Jeff Bleijerveld, Director of Global Ministries

There is good news regarding the “good news.”

The latest edition of Operation World reported that evangelicals numbered 84.5 million (2.8% of the world’s population) in 1960, but in 2000 they were 420 million (6.9%). Evangelical Christianity is the world’s fastest growing major religion even in areas traditionally closed to missionaries.

In the Islamic world, North Africans have been turning to Christ in the last decade–perhaps explaining at least in part the desire for reform throughout the region. Middle East Media reports surging interest in Christian literature, while in Indonesia the church is estimated to have grown by 20 million since organized attacks against Christians began in 1998.

Latin America’s evangelicals now number 60 million people, two-thirds of whom are Pentecostals. Responding not only to the needs of the poor and disenfranchised within their own borders, they have been carrying the gospel overseas to Europe, North Africa, the Middle East, and Asia.

In the countries of the former Soviet Union, the Alliance for Saturation Church Planting and the CoMission, a cooperative effort of 35 denominations and agencies, reports 2500 new church plants in four years, including 767 in the Ukraine alone. Ukrainians are now sending workers to 11 unreached areas, including Kazakhstan.

In Asia, the church in China has gone from 30 million in 1949 when the communists took power to more than 100 million today. In India there is a vibrant and brave missionary movement of 200 Indian agencies and several thousand missionaries reaching out to their own tribal peoples, and also to Bhutan, Tibet, Nepal, and the disputed Cashmere Region.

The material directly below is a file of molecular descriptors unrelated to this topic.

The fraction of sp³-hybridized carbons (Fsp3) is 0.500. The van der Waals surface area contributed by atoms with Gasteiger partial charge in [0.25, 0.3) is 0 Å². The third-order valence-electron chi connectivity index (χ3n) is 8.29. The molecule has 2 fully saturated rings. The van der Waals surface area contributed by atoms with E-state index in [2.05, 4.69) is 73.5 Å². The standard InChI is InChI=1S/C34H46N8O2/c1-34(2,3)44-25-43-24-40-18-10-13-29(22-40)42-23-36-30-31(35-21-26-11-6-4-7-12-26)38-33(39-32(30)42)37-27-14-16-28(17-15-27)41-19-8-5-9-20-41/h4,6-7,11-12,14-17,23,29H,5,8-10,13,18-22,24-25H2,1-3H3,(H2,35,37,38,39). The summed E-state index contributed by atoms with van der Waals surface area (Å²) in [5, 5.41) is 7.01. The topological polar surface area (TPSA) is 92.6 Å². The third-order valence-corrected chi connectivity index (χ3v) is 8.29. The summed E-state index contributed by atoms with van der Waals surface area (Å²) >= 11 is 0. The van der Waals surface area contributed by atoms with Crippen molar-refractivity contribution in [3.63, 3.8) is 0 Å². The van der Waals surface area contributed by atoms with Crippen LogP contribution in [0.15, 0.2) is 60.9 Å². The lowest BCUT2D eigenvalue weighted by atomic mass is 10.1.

Africa is the most Christian continent in all the world today. In Kenya, nearly 50% of the people claim to be evangelicals. Nigeria is sending missionaries throughout the world, but particularly to Arab North Africa.

The world as we know it has been turned upside down. Once the Global North was predominantly Christian. Today, it is the Global South. Nearly 80% of all evangelicals live in Africa, Asia and Latin America, and they are more engaged in mission than ever before. North America is being rivaled by South Korea, Brazil, China, India, and Nigeria as the leading sender of missionaries.

This doesn’t mean we are being relieved of our duties, nor are we unnecessary in the task of global evangelism. What it does indicate is that our role is changing from leaders to participants, and that the way missions is being done will continue to change significantly.

Report 33 to the US National Conference, which you can download in PDF format, compiles statistics for the year 2010. Of the 177 churches in the United States, 160 submitted the required annual reports for 2010 (due back in February). The statistics for the churches that reported show: